Two Bloomington-Normal bands are again adopting English personas for the annual Toys For Tots Silver Ball Fundraiser at the Castle Theatre on Saturday, Nov. 24. This year’s title: Bowiemian Wrapsody.
Wildermore tackles the many phases of David Bowie while Jack Dupp & the Empty Bottles offers up covers of Queen. That comes a year after Wildermore dove into The Who’s extensive catalogue and Jack Dupp covered Beatles music.
Wildermore's Aaron Wissmiller, Dave Gueldenhaar, and Zack Hoffman brought their instruments to the GLT studios to talk about Bowie.
Wissmiller conceded he needed to "bone up on Bowie" before deciding to cover his music at The Silver Ball.
“I’ve always appreciated Bowie, but he’s not an artist I’ve spent time digging into his catalogue,” said Wissmiller. “What’s the quote … ‘My favorite Bowie album is Changesonebowie’ the greatest hits thing? I had that, but didn’t realize the depth of his catalogue and what a chameleon he was musically.”
“He made a point to change if up every album,” added Gueldenhaar. “To make sure it can be viewed as art and not just music. It was more than visual even, it was an attitude,” as the trio picked up their instruments. Gueldenhaar on acoustic guitar (and lead vocals), Hoffman provided percussion with Wissmiller on acoustic bass guitar.
“We call it Big Bertha,” clarified Wissmiller as the group tore into Bowie’s “Soul Love” from the critically acclaimed “The Rise and Fall of Ziggy Stardust and the Spiders from Mars” album.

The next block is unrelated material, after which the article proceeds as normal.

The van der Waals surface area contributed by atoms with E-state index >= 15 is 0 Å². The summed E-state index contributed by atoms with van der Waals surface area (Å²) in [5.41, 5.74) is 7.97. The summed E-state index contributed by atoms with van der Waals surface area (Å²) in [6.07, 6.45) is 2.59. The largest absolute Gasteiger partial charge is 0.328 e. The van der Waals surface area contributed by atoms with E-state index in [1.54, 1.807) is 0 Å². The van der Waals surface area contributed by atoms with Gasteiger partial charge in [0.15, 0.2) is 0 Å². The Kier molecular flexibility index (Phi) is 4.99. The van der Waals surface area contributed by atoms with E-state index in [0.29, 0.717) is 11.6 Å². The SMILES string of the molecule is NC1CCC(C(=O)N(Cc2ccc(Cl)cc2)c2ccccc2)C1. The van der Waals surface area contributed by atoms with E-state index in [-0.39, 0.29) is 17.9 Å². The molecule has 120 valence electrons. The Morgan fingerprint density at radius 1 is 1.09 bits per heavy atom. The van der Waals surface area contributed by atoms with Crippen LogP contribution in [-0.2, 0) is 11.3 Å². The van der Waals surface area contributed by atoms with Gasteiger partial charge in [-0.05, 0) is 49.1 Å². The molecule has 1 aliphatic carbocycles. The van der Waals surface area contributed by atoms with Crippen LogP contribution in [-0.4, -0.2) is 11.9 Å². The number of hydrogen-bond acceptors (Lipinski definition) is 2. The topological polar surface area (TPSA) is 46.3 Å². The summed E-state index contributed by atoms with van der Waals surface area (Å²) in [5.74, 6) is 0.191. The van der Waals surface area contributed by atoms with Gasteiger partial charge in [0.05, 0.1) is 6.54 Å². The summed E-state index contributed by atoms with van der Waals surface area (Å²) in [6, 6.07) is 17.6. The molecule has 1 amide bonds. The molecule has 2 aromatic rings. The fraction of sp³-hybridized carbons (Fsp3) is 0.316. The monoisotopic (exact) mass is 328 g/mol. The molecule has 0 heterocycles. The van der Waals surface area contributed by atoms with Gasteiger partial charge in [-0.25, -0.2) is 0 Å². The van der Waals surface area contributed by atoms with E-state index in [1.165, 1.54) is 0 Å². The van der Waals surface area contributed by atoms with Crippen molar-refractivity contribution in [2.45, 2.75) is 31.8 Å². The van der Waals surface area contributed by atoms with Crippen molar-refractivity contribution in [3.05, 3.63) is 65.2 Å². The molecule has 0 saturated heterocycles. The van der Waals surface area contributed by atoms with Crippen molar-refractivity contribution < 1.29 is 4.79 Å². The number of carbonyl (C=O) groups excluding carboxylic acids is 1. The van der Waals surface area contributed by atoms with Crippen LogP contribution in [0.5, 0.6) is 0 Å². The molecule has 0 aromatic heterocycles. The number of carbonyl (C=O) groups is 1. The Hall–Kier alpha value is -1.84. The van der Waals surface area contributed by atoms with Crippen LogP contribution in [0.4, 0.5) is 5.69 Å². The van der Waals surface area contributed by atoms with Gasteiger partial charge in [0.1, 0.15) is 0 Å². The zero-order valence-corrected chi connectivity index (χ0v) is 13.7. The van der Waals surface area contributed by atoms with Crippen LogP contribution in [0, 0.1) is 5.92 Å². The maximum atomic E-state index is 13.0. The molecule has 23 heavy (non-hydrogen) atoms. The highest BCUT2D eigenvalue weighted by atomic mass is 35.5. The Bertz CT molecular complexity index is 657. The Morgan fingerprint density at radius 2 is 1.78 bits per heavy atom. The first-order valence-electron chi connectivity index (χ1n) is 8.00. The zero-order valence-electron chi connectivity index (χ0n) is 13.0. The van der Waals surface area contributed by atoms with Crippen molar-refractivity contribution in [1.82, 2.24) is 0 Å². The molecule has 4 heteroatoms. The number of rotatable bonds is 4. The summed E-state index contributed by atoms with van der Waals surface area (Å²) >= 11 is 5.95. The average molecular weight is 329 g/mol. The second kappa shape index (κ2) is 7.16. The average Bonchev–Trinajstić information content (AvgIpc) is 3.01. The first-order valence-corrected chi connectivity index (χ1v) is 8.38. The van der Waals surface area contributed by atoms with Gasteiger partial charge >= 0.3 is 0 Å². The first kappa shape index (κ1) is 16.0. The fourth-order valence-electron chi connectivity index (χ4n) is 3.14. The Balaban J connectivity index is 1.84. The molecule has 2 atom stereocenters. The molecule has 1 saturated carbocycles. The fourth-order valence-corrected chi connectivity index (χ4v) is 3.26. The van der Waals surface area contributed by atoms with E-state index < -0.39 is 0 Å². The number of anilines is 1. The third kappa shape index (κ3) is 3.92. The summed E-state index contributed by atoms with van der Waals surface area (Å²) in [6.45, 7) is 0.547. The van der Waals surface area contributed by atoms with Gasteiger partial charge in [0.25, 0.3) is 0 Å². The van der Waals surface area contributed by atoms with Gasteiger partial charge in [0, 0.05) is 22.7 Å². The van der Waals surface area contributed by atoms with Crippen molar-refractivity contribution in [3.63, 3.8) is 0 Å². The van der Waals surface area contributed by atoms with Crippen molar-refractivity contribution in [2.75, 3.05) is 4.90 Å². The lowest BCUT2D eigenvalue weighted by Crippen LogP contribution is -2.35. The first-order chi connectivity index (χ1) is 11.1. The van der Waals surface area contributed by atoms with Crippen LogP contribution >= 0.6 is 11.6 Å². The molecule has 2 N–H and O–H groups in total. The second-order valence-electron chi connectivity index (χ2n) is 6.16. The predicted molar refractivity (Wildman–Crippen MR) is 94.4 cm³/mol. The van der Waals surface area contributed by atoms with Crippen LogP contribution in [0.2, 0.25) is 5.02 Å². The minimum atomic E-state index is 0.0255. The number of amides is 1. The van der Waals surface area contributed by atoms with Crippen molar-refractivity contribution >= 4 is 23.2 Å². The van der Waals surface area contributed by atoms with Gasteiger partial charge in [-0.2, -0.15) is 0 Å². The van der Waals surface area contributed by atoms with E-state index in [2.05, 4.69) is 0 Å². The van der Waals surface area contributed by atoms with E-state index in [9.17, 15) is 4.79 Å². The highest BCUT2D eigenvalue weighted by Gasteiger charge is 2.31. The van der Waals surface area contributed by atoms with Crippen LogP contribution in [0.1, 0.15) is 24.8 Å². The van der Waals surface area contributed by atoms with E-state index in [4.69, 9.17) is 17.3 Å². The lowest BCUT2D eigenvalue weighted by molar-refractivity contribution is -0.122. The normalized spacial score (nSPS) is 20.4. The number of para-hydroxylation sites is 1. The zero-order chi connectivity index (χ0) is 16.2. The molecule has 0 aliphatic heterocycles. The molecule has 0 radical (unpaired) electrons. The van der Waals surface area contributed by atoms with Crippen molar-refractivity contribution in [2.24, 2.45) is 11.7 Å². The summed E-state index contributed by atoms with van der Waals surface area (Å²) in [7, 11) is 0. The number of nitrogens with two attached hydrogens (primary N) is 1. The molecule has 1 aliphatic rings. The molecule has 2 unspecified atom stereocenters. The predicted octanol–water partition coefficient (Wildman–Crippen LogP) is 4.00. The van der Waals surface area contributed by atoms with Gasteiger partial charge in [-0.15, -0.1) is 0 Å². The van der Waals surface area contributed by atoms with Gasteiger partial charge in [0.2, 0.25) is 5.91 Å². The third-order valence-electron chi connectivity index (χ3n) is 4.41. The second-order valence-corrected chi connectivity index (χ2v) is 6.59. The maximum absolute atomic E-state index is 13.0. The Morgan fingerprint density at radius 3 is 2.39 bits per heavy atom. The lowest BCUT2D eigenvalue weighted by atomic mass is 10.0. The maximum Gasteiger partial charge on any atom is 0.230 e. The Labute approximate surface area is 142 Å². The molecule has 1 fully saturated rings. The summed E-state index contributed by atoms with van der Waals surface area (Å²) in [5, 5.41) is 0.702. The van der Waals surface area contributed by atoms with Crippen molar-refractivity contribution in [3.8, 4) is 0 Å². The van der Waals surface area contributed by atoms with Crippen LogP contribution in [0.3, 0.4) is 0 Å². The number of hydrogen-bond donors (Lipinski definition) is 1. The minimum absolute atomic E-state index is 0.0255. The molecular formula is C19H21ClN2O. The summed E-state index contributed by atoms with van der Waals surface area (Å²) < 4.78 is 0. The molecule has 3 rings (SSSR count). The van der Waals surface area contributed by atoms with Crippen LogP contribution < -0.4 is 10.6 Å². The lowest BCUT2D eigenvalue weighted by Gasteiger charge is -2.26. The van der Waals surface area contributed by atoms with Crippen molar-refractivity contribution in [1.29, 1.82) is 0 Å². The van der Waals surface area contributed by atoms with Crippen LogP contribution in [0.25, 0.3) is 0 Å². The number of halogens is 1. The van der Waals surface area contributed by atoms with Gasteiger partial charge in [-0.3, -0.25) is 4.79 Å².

Bluesman Walter Trout once told GLT that he loved Bowie, but really appreciated bluesman Luther Allison because he never hid behind a mask, insinuating an audience always saw the real deal. Wissmiller can understand the sentiment, but said he appreciated Bowie’s many personas from an artistic point-of-view.
“I also look at it from a business standpoint,” said Wissmiller. “It’s a hard road. The easier thing to do would be recreate what made you successful. The hard thing to do is the more artistically challenging and rewarding thing to do is to continue to evolve, continue to partner with new people that are younger than you and in different genres of music than you and literally transform yourself in front of the audience. To me, that’s the summit of artistry.”
Hoffman appreciates Bowie’s wide-ranging sounds.
“It’s pop, it’s punk, it’s almost jazzy … it’s fun,” said Gueldenhaar.
Gueldenhaar jumped in and used Bowie’s giant first American single "Space Oddity" as an example of one of his first personas.
“And he embraced that but moved on from it many times,” said Gueldenhaar. “Wearing a mask as Ziggy Stardust and then just hanging it up … it was like he did that tour and now it’s time to hang it up.”
So what about Wildermore? How does diving into the catalogues of classic rock legends help their own sound, which they describe as genre-defying that “draws strong influences from jazz, rock, blues and soul, culminating in a sound that’s as hard-hitting as it is heady and served over a funky groove to makes you move.”
“It’s been fun for me every time, and educational for sure,” said Gueldenhaar. “It’s fun to make yourself buckle down and learn a bunch of songs in a short amount of time and then as an original band translate that afterwards. It’s like, ‘Geez, we’ve put all this work into this, let’s put some work into our own songs,'" he laughed before the group encored with Bowie’s “Golden Years.”
The annual Toys for Tots Silver Ball fundraiser titled “Bowiemian Wrapsody” is Saturday, Nov. 24, at the Castle Theatre. Doors open at 6 p.m. Wildermore covering David Bowie and Jack Dupp & The Empty Bottles covering Queen starts at 7 p.m.
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